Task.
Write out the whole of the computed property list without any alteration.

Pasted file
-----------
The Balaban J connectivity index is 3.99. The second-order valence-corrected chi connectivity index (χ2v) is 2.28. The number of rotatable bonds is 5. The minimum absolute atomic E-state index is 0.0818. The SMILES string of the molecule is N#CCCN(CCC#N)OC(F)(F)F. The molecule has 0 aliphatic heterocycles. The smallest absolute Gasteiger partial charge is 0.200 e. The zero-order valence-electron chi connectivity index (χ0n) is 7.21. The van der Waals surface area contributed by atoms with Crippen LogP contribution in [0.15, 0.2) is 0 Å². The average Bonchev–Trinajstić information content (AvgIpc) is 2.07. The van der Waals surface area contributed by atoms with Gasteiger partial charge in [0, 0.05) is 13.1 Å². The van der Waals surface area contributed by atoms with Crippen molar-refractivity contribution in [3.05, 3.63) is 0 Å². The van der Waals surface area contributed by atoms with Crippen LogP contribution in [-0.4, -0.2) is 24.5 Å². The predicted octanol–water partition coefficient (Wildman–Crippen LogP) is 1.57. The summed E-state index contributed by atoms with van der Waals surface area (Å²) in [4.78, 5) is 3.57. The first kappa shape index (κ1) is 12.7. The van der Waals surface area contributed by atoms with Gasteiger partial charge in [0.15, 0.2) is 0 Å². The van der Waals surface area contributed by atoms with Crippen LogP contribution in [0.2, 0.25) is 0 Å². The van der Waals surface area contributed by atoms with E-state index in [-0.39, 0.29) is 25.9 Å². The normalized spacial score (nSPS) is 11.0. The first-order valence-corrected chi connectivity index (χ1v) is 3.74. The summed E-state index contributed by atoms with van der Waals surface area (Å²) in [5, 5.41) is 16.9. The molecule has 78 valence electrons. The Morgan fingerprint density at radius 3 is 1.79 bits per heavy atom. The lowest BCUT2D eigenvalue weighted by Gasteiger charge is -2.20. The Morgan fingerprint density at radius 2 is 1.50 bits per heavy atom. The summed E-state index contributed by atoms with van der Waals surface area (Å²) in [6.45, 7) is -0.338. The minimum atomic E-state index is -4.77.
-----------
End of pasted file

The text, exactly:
The Balaban J connectivity index is 3.99. The second-order valence-corrected chi connectivity index (χ2v) is 2.28. The number of rotatable bonds is 5. The minimum absolute atomic E-state index is 0.0818. The SMILES string of the molecule is N#CCCN(CCC#N)OC(F)(F)F. The molecule has 0 aliphatic heterocycles. The smallest absolute Gasteiger partial charge is 0.200 e. The zero-order valence-electron chi connectivity index (χ0n) is 7.21. The van der Waals surface area contributed by atoms with Crippen LogP contribution in [0.15, 0.2) is 0 Å². The average Bonchev–Trinajstić information content (AvgIpc) is 2.07. The van der Waals surface area contributed by atoms with Gasteiger partial charge in [0, 0.05) is 13.1 Å². The van der Waals surface area contributed by atoms with Crippen molar-refractivity contribution in [3.05, 3.63) is 0 Å². The van der Waals surface area contributed by atoms with Crippen LogP contribution in [-0.4, -0.2) is 24.5 Å². The predicted octanol–water partition coefficient (Wildman–Crippen LogP) is 1.57. The summed E-state index contributed by atoms with van der Waals surface area (Å²) in [4.78, 5) is 3.57. The first kappa shape index (κ1) is 12.7. The van der Waals surface area contributed by atoms with Gasteiger partial charge in [0.15, 0.2) is 0 Å². The van der Waals surface area contributed by atoms with Crippen LogP contribution in [0.2, 0.25) is 0 Å². The van der Waals surface area contributed by atoms with E-state index in [-0.39, 0.29) is 25.9 Å². The normalized spacial score (nSPS) is 11.0. The first-order valence-corrected chi connectivity index (χ1v) is 3.74. The summed E-state index contributed by atoms with van der Waals surface area (Å²) in [5, 5.41) is 16.9. The molecule has 78 valence electrons. The Morgan fingerprint density at radius 3 is 1.79 bits per heavy atom. The lowest BCUT2D eigenvalue weighted by Gasteiger charge is -2.20. The Morgan fingerprint density at radius 2 is 1.50 bits per heavy atom. The summed E-state index contributed by atoms with van der Waals surface area (Å²) in [6.45, 7) is -0.338. The minimum atomic E-state index is -4.77.